Does traffic noise increase the risk of obesity?
There is an association between road traffic noise and the risk of obesity among people who are particularly sensitive to noise, according to a study from the Norwegian Institute of Public Health.
Previously, a Swedish study reported a positive association between aircraft noise and waist circumference, but this is the first study to show a link with road traffic noise.
Noise from road traffic is a growing problem. Almost 1.4 million people in Norway have noise levels outside their residence that exceed the recommended limit of 55 decibels, and road traffic is by far the most common source of noise.
A number of studies in recent years have documented associations between long-term exposure to both aircraft and road traffic noise and increased risk of high blood pressure and cardiovascular disease. This study reinforces the knowledge that noise can contribute to more serious health conditions than annoyance and sleep disturbance.
"More research about the long-term effects of noise on health is needed. It is important to learn more about the mechanisms of disease development and to identify vulnerable groups, as there are large individual differences in sensitivity to noise," says Gunn Marit Aasvang, senior researcher at the Department of Air Pollution and Noise at the NIPH.
Results from this study:
- Among women who reported being particularly sensitive to noise, statistically significant associations were found between traffic noise levels and all three obesity markers: body mass index (BMI), waist circumference and hip-waist ratio (ratio between hip and waist circumference).
- The associations were weaker among men.
- The association with BMI was stronger among those who had been exposed to noise over several years.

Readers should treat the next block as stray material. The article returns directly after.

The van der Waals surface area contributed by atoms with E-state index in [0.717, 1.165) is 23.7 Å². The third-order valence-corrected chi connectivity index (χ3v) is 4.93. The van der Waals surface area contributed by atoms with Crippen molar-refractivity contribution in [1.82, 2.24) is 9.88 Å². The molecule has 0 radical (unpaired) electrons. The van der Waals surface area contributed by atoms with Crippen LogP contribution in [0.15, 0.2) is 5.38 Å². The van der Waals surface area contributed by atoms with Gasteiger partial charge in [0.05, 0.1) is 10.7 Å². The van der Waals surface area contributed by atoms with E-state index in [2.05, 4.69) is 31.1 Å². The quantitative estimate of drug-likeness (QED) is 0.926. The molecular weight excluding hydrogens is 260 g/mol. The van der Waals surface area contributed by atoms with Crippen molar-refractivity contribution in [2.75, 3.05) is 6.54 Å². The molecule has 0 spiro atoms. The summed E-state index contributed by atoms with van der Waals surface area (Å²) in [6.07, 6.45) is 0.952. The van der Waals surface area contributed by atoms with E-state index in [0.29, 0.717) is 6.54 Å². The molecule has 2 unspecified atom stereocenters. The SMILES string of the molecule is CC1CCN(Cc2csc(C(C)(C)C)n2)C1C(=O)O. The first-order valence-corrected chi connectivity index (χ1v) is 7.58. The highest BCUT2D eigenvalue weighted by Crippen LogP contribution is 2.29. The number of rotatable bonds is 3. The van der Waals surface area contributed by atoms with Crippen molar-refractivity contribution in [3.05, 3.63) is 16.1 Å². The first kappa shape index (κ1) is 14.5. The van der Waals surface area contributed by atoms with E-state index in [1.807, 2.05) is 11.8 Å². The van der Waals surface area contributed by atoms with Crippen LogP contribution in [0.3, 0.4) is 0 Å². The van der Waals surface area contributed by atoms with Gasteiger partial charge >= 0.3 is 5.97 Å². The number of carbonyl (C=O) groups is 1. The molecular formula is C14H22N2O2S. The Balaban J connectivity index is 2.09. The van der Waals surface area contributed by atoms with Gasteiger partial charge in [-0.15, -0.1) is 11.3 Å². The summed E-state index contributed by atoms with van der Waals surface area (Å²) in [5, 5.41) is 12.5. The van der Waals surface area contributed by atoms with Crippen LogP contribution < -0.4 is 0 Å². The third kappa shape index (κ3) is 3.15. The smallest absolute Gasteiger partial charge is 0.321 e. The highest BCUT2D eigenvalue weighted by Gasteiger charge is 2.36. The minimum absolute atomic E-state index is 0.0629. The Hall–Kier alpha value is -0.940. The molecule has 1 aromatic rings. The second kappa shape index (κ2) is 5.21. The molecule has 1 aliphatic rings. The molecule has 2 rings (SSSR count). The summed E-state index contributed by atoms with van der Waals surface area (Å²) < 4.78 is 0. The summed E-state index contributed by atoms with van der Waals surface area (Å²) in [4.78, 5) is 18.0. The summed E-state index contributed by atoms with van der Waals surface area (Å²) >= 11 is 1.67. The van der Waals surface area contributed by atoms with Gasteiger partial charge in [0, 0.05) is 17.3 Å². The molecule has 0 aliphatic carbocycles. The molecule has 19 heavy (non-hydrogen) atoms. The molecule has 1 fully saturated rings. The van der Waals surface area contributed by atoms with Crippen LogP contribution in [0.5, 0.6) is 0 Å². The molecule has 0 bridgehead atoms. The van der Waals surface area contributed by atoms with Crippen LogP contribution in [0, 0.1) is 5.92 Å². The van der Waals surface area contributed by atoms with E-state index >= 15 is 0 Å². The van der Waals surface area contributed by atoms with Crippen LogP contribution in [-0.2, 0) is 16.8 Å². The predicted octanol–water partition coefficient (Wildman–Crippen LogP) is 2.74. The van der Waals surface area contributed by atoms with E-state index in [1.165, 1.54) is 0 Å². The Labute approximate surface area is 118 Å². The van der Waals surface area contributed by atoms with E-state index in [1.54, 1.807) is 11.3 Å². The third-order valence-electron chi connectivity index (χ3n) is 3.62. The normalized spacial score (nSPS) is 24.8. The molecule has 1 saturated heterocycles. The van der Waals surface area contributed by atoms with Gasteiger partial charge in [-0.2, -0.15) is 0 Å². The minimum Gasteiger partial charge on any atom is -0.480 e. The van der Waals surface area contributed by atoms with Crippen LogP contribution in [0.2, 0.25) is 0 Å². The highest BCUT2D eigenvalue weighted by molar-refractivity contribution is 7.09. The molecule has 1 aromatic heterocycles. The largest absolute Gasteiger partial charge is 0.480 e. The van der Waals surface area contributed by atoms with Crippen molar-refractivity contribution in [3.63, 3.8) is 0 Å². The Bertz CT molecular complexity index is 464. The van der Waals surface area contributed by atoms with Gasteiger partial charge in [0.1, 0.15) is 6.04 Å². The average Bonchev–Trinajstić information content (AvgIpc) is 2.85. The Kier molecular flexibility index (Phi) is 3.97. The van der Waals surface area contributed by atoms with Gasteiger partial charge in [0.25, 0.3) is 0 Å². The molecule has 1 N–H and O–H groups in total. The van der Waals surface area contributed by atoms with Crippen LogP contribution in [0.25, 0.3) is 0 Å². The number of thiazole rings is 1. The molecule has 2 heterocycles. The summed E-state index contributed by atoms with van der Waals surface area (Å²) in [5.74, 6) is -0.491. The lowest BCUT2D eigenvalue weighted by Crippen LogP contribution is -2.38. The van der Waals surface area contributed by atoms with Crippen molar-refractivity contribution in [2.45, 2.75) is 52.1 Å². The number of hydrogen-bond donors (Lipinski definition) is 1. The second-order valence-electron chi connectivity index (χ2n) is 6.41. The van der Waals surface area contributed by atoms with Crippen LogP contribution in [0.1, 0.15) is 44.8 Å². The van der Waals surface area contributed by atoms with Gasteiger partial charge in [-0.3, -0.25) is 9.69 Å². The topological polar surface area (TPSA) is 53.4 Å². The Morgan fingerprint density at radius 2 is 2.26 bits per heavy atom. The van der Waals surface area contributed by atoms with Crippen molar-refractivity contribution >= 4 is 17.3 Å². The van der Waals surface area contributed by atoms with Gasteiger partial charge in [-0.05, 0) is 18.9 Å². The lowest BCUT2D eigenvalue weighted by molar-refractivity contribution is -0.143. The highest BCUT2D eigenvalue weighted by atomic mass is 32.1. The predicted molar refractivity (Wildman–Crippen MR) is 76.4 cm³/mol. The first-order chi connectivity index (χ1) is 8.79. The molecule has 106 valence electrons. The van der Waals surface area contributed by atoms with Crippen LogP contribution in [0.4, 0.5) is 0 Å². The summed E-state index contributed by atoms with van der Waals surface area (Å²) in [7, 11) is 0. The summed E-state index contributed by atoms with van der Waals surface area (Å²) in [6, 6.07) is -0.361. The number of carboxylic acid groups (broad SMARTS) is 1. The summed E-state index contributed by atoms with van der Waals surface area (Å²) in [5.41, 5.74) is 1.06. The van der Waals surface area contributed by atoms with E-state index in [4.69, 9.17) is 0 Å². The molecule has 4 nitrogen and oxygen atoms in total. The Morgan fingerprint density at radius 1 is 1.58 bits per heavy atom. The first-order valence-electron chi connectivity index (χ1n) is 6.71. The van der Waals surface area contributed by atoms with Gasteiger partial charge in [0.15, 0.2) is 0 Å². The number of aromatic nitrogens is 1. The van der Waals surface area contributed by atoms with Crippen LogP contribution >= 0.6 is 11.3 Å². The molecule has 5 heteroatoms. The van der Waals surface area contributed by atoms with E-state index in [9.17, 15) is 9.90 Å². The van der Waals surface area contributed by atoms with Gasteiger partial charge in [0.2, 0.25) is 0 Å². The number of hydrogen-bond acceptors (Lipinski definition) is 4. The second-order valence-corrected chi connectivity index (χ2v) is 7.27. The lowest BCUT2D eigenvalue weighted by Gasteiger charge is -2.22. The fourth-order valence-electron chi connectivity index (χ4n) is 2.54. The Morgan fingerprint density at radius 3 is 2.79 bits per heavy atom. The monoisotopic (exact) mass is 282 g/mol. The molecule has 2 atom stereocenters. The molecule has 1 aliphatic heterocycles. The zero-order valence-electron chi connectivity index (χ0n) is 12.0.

- There was no association between noise and obesity markers when the population was viewed as a whole.
- Self-reported sleep quality and noise annoyance did not appear to affect the association between noise and obesity in our study.
- The association was stronger among men with the bedroom facing a busy road, providing some support for the link to reduced sleep quality.
What do we already know about noise and health?
- According to the World Health Organization, traffic noise leads to the loss of at least one million healthy life years annually in Western Europe, mainly due to annoyance and sleep disturbance.
- Noise is a stress factor that contributes to the disturbance of rest, sleep and communication.
- A number of studies in recent years have also shown an association between noise, hypertension and cardiovascular disease.
- Experimental studies have shown acute increases in blood pressure, heart rate and levels of stress hormones, but the health consequences of prolonged exposure to noise have been more uncertain.
- Both stress and inadequate sleep can affect metabolism and causes changes in hormone secretion.
- Several experimental and epidemiological studies in recent years show an association between lack of sleep and risk of overweight and obesity.
- A possible link between exposure to noise and increased risk of obesity may be mediated by reduced sleep quality and stress.
- Overweight and obesity are also risk factors for cardiovascular disease.
Who was included in this study?
The study used data from two population studies from different periods from the same people:
- the Oslo Health Study 2000-2001 (HUBRO) and
- the follow-up Health and Environment in Oslo study from 2009-10 (HELMILO).
BMI based on measured height and weight, as well as waist and hip measurement from HUBRO, were examined in relation to estimated levels of road traffic noise outside of their home. Furthermore, the questionnaire data from HUBRO about annoyance and sleep disturbance was used.
The HELMILO questionnaires provided data about noise sensitivity, duration of residence and whether bedrooms were sheltered or faced onto a busy road. In the analyses, a number of factors were taken into account, including possible confounding factors such as lifestyle and socio-economic status.